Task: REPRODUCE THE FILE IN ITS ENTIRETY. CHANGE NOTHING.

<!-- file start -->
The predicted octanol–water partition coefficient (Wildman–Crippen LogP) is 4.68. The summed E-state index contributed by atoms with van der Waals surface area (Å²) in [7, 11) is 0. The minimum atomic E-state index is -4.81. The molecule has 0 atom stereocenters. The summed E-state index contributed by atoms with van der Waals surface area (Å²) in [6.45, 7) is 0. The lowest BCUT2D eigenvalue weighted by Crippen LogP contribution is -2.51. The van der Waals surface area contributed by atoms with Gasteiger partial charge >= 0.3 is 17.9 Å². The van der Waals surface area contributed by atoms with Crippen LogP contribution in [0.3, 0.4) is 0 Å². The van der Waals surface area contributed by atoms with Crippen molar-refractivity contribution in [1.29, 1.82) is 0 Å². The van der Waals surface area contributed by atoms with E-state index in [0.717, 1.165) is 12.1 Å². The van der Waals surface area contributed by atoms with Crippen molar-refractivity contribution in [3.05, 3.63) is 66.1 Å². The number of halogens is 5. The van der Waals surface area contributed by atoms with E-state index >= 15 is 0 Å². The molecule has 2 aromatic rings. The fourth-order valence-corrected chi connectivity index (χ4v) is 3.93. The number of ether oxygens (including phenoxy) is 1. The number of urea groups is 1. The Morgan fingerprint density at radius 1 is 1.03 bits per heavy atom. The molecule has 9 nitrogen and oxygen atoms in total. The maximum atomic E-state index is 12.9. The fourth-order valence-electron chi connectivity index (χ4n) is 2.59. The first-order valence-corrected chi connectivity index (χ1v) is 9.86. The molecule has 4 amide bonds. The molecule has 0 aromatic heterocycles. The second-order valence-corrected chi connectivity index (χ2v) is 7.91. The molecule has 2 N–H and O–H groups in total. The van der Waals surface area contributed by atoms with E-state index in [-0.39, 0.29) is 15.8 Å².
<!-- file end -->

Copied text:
The predicted octanol–water partition coefficient (Wildman–Crippen LogP) is 4.68. The summed E-state index contributed by atoms with van der Waals surface area (Å²) in [7, 11) is 0. The minimum atomic E-state index is -4.81. The molecule has 0 atom stereocenters. The summed E-state index contributed by atoms with van der Waals surface area (Å²) in [6.45, 7) is 0. The lowest BCUT2D eigenvalue weighted by Crippen LogP contribution is -2.51. The van der Waals surface area contributed by atoms with Gasteiger partial charge >= 0.3 is 17.9 Å². The van der Waals surface area contributed by atoms with Crippen LogP contribution in [0.3, 0.4) is 0 Å². The van der Waals surface area contributed by atoms with Crippen molar-refractivity contribution in [1.29, 1.82) is 0 Å². The van der Waals surface area contributed by atoms with E-state index in [0.717, 1.165) is 12.1 Å². The van der Waals surface area contributed by atoms with Crippen molar-refractivity contribution in [3.05, 3.63) is 66.1 Å². The number of halogens is 5. The van der Waals surface area contributed by atoms with E-state index >= 15 is 0 Å². The molecule has 2 aromatic rings. The fourth-order valence-corrected chi connectivity index (χ4v) is 3.93. The number of ether oxygens (including phenoxy) is 1. The number of urea groups is 1. The Morgan fingerprint density at radius 1 is 1.03 bits per heavy atom. The molecule has 9 nitrogen and oxygen atoms in total. The maximum atomic E-state index is 12.9. The fourth-order valence-electron chi connectivity index (χ4n) is 2.59. The first-order valence-corrected chi connectivity index (χ1v) is 9.86. The molecule has 4 amide bonds. The molecule has 0 aromatic heterocycles. The second-order valence-corrected chi connectivity index (χ2v) is 7.91. The molecule has 2 N–H and O–H groups in total. The van der Waals surface area contributed by atoms with E-state index in [-0.39, 0.29) is 15.8 Å².